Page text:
As stated in the first part of this mini series, Budget can be a buzz-killing word. Many online articles in financial blogs will offer a “perfect formula” for your budget, with percentages to allocate for this-or-that. I wholeheartedly believe that your budget needs to be specifically tailored to you and your needs!
In Part I of Real Talk: Budgeting, we renamed the budget as Your Financial Plan and I offered you the first tool— The List. I provided guidelines for you to create your own custom list of expenses, broken down into three categories. The Need-To-Live is a category for those expenses which you deem necessary for your overall well-being, the Gotta-Have-It category is for the super important expenses that you would be willing to skip one meal per day to maintain, and the Nice-But-Unnecessary category is for the expenses that you can (somewhat) easily cut from your financial plan.
I have a list, what’s next?
Now that you have the list of things that you spend money on, it is time to figure out how much you are overspending in your budget, or alternatively how much money you have left after your expenses are all paid. Add up all your sources of income, after taxes, fees, and all the other things. I am talking about how much money actually hits your bank account each week, month, quarter, or which other frequency you are paid. How much money comes into your life that you can actually spend on this list of expenses? Once you have a number, subtract from it what you are routinely spending. If the resulting number after subtracting your expenses is positive, then you are earning more than you spend. Congratulations! If however the number is in the negative, then you are spending more than you bring in.
Rats … I spend more than I make!
Do not fret! This happens to a lot of adults; rich and poor alike! When you realize that you spend more than you bring in you have two choices:
1. You can find a way to earn more income to cover the deficit.
2. You can revisit your three lists. Start by cutting the Nice-But-Unnecessary items from your list. Move on to your Gotta-Have-It list and see if there are less expensive alternatives or if there are list items you could go without for a while. You can also revisit your Need-To-Live list. Are there items on there that you could find a more cost-effective substitute for? Perhaps even something that, on second thought, you could live without for a while? Settle in for this step; it can take an emotional toll (but it will be worth it in the end).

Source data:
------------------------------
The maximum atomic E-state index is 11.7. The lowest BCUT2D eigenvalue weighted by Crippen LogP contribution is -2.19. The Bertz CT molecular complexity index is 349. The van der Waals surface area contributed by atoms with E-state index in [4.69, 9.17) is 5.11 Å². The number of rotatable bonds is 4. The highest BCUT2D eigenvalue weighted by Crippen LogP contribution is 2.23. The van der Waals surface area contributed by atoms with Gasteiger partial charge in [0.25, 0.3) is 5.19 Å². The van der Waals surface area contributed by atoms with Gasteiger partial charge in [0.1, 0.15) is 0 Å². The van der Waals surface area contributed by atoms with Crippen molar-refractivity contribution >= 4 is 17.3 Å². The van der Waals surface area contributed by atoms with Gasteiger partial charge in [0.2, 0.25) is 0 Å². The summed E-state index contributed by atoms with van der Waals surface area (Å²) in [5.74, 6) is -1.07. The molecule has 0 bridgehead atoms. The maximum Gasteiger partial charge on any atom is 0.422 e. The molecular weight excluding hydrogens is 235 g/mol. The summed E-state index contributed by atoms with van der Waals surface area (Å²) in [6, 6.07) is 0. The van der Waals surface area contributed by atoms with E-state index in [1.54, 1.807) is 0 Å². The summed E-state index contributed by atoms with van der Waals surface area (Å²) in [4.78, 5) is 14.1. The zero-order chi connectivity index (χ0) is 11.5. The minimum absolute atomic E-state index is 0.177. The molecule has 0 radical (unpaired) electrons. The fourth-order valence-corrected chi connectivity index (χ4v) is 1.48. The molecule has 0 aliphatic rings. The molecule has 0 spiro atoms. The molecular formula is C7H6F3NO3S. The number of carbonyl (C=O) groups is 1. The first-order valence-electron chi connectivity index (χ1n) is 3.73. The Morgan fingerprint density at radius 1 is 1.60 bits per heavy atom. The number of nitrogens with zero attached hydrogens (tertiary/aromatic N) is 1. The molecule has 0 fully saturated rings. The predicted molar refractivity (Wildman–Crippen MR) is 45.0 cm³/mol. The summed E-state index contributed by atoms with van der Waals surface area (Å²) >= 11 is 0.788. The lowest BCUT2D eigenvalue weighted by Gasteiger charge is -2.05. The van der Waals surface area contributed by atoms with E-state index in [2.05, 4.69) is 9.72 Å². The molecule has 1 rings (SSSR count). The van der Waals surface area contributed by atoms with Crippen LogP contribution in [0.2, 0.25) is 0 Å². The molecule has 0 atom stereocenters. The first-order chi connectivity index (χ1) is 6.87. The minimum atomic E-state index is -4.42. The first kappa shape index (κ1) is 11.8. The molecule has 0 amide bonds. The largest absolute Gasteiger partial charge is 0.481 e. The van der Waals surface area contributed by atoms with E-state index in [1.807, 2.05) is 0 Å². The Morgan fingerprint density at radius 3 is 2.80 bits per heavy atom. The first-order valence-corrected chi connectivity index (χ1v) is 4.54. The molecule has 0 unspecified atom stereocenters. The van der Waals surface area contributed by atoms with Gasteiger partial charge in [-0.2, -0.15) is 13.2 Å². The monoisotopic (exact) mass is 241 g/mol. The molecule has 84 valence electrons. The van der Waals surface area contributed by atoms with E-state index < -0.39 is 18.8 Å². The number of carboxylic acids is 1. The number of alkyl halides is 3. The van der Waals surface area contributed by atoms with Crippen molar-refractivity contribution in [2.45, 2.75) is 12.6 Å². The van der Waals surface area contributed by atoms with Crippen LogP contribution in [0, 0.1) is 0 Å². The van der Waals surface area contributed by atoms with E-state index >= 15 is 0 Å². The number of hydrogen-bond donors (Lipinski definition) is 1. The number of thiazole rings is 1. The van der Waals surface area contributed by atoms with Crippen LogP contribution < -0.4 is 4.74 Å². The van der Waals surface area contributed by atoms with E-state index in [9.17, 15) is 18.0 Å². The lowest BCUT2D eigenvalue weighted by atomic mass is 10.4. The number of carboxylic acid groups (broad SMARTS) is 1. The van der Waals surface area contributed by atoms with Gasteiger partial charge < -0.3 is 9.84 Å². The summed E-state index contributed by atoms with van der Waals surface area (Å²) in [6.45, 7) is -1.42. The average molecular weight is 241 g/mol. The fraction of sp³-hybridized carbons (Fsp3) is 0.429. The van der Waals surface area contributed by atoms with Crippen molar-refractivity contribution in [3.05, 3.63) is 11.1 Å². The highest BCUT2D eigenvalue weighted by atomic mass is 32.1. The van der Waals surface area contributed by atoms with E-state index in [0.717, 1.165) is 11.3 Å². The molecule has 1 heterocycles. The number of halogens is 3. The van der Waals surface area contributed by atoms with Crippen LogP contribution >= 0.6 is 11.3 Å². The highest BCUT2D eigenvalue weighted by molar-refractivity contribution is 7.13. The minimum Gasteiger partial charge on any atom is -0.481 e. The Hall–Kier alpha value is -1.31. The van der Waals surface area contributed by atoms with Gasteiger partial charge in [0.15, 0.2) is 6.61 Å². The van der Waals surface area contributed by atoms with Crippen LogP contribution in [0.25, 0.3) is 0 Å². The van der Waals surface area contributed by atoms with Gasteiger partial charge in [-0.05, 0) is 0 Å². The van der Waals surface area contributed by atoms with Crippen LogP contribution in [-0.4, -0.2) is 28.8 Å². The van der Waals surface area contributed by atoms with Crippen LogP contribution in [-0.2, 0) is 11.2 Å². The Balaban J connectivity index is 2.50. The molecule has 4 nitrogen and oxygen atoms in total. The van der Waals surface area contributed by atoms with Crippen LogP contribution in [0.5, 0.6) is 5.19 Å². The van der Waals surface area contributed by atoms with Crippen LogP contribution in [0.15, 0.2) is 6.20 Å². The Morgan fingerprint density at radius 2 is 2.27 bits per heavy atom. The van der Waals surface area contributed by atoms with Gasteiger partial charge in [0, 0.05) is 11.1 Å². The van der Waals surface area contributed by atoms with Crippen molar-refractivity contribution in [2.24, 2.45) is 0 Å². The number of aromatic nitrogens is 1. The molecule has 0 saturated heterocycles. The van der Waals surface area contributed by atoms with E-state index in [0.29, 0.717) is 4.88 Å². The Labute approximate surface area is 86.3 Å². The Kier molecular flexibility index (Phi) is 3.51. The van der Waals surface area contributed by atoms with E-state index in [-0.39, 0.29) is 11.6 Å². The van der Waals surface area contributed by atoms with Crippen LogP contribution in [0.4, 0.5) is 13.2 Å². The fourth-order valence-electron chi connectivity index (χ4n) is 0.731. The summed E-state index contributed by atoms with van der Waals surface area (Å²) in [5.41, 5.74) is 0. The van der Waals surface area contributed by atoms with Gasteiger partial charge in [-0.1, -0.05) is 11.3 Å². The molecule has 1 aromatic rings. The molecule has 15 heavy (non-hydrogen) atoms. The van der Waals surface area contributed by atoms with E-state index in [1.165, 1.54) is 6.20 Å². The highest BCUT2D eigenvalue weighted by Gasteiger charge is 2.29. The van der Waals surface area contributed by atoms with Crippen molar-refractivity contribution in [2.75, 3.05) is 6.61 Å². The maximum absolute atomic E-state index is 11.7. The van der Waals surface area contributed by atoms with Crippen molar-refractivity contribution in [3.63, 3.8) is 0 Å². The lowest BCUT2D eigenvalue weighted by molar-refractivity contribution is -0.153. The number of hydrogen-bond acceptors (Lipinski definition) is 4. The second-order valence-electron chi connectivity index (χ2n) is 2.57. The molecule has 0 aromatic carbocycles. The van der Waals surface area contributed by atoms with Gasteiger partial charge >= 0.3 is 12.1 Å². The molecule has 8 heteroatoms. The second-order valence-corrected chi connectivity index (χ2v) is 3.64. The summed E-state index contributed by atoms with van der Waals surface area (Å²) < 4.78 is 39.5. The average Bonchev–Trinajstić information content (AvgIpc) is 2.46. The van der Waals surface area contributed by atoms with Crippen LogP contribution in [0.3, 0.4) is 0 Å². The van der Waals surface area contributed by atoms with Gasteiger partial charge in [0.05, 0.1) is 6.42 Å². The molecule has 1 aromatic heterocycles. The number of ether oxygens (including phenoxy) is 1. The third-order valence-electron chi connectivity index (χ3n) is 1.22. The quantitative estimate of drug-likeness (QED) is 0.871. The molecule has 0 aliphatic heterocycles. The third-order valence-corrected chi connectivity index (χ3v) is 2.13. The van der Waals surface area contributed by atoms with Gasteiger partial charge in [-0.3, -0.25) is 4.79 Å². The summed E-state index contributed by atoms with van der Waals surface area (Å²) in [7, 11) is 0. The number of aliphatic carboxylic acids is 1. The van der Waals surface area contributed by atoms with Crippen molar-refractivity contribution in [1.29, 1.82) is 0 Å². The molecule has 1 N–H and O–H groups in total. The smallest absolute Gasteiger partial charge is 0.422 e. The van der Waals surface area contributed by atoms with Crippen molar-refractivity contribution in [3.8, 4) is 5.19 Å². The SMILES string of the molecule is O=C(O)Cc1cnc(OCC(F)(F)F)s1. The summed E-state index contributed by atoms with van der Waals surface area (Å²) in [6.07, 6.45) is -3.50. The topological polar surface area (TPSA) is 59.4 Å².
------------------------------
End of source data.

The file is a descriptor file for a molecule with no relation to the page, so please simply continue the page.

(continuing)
Huzzah! I make more income than I spend!
Congratulations, but your work is not yet finished. Some questions you can ask yourself from here include “Do you have any goals that you need some additional savings for in the future?”, or “Do you have a cushion in your bank account for unforeseen circumstances?”. Now is the time to decide what you need to be saving towards and start stashing away funds for that purpose. Perhaps it is holiday gifts for the end of the year, or a new household gadget. Decide how much of your surplus you will tuck away and do your best to stick to that plan. If you are starting to think of retirement planning and your employer offers plans, I recommend taking a peek at my Real Talk: 401(k)/403(b) Knowledge Unlocked post as well.
At this point, stop and congratulate yourself! Once you have made your list and figured out your excess (or where you can trim), you have created Your Financial Plan. Removing the items that are unnecessary, or making a plan for extra cash is honestly all the planning you need.
I have a plan! I am done now, right?
If only it were that simple! Once you have your plan in place, you need to stick to it. You now know the goal, but you need to hold yourself accountable to stay within the boundaries you have created. Does that mean that you can never splurge on a great deal? Absolutely not! If you want to spend a little extra cash in one area this month (or maybe you already did spend it) then simply adjust for the change. Cut spending on something else out of the budget to make up for it if possible, or pick up some extra shifts to cover it.
Your financial plan needs to work for your life. If you know that you tend to spend a little extra on something in particular, then build room for that in your plan. Remember, there are two ways to make room in your plan; more income or less spending.
How often should I adjust my Financial Plan?
As often, or as seldom as fits your life. Maybe it only takes three months for you to pay down your debt and free up extra cash; that is a great time to revisit your plan. Or maybe you have tried it for a couple of weeks and you still have not resisted buying that $4.00 coffee each morning (welcome to the club). This would be a good time to revisit your plan and how much of a priority that spending pattern is.
The tools provided are relatively simple, but the practice can be painful. No matter how much money you have (or do not have, as the case may be), creating a plan and sticking to it is hard, man! What it should not be is confusing, and I hope that I have helped with the process!
What budgeting tips do you find the most helpful? Do you have any topics you’d like to see covered in Real Talk? Let us know in the comments below!